THE WHITE HOUSE
Office of the Press Secretary (The Hamptons, New York) ________________________________________________________________________ For Immediate Release July 31, 1998
PRESIDENT CLINTON NAMES CLAIBORNE PELL AS AN ALTERNATE REPRESENTATIVE OF THE UNITED STATES OF AMERICA TO THE FIFTY-THIRD SESSION OF THE GENERAL ASSEMBLY OF THE UNITED NATIONS
The President today announced the nomination of former United States Senator Claiborne Pell to be an Alternate Representative of the United States of America to the Fifty-Third Session of the General Assembly of the United Nations.
Senator Claiborne Pell, of Newport, Rhode Island, served in the U.S. Senate from 1961 to 1997, the longest serving Senator in Rhode Island history. During his tenure, he held the posts of Chairman of the Committee on Foreign Relations; Chairman of the Subcommittee on Education, Arts and Humanities; and Chairman of the Committee on Rules and Administration. His legislative accomplishments include sponsoring the law establishing the National Endowment of the Arts and the National Endowment for the Humanities, helping secure ratification for a treaty to reduce nuclear weapons, and taking a leading role in eliminating financial barriers to higher education. Additional accomplishments include his participation in the San Francisco Conference that created the United Nations and seven years as a Foreign Service Officer. He also served the in U.S. Coast Guard during World War II and retired with the rank of Captain in 1978. Senator Pell has been appointed to serve on numerous Presidential and Congressional delegations, including the 25th and 51st U.N. General Assemblies, the Strategic Arms Limitation Talks, and the first World Environmental Conference in Stockholm in 1972.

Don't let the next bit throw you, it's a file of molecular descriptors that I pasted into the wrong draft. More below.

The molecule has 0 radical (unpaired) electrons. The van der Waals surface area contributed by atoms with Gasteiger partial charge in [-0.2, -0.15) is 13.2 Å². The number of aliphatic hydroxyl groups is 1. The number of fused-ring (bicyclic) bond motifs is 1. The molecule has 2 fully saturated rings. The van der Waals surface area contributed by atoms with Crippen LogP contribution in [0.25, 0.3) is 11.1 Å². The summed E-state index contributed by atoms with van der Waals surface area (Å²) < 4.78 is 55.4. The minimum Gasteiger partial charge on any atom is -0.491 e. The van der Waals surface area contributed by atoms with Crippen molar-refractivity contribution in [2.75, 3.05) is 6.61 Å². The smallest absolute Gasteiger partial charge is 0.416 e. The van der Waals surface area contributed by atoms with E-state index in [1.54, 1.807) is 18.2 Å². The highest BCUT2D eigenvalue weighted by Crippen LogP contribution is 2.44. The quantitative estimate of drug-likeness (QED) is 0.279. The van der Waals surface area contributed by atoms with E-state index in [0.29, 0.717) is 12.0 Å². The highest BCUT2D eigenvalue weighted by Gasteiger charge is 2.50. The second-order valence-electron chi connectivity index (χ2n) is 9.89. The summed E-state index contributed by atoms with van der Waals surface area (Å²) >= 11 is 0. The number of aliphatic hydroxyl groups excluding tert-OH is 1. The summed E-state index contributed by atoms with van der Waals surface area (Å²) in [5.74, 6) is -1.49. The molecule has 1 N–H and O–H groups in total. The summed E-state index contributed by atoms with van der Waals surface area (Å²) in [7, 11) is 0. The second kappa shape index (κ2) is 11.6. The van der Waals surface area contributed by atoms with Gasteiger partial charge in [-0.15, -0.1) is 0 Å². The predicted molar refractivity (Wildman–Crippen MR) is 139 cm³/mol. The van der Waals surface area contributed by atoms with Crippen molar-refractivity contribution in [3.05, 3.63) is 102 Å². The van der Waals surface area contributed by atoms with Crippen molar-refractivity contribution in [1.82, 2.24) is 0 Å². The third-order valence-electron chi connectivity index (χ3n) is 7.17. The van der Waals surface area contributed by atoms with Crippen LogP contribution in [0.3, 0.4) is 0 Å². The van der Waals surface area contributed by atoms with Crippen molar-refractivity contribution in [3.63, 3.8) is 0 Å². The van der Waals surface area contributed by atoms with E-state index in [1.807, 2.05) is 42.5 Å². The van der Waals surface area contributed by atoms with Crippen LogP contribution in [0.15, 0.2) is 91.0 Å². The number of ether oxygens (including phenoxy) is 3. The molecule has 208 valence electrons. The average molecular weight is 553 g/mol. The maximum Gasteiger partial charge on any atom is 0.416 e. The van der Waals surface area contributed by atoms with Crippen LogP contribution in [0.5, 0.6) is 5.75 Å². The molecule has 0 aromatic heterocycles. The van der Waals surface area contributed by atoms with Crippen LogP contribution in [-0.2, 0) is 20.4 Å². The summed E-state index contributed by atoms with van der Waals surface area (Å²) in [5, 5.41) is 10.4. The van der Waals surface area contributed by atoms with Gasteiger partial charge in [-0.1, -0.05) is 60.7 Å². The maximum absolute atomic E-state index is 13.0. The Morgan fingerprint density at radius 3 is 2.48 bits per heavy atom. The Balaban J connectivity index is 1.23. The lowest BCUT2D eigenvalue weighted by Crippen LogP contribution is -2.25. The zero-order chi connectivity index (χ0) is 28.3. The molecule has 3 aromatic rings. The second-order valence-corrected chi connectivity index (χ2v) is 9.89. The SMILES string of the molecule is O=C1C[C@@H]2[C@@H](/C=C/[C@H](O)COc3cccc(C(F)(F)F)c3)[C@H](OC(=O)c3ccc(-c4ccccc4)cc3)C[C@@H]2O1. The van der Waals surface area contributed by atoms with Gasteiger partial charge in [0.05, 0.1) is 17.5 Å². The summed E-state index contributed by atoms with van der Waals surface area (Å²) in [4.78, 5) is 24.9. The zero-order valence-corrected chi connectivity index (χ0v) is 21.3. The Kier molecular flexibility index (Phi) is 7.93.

Mr. Pell received his A.B. degree in History (cum laude) from Princeton in 1940, and his M.A. from Columbia University. He has received honorary doctorates from 50 colleges and universities.
The 53rd Session of the United Nations (U.N.) General Assembly is scheduled to begin September 8, 1998 and will be in full session until December 1998. The principal functions of the public delegates to the U.N. General Assembly are to sit in the chair of the U.S. U.N. Representative when they are unavailable and to represent the Representative at committee meetings and conferences.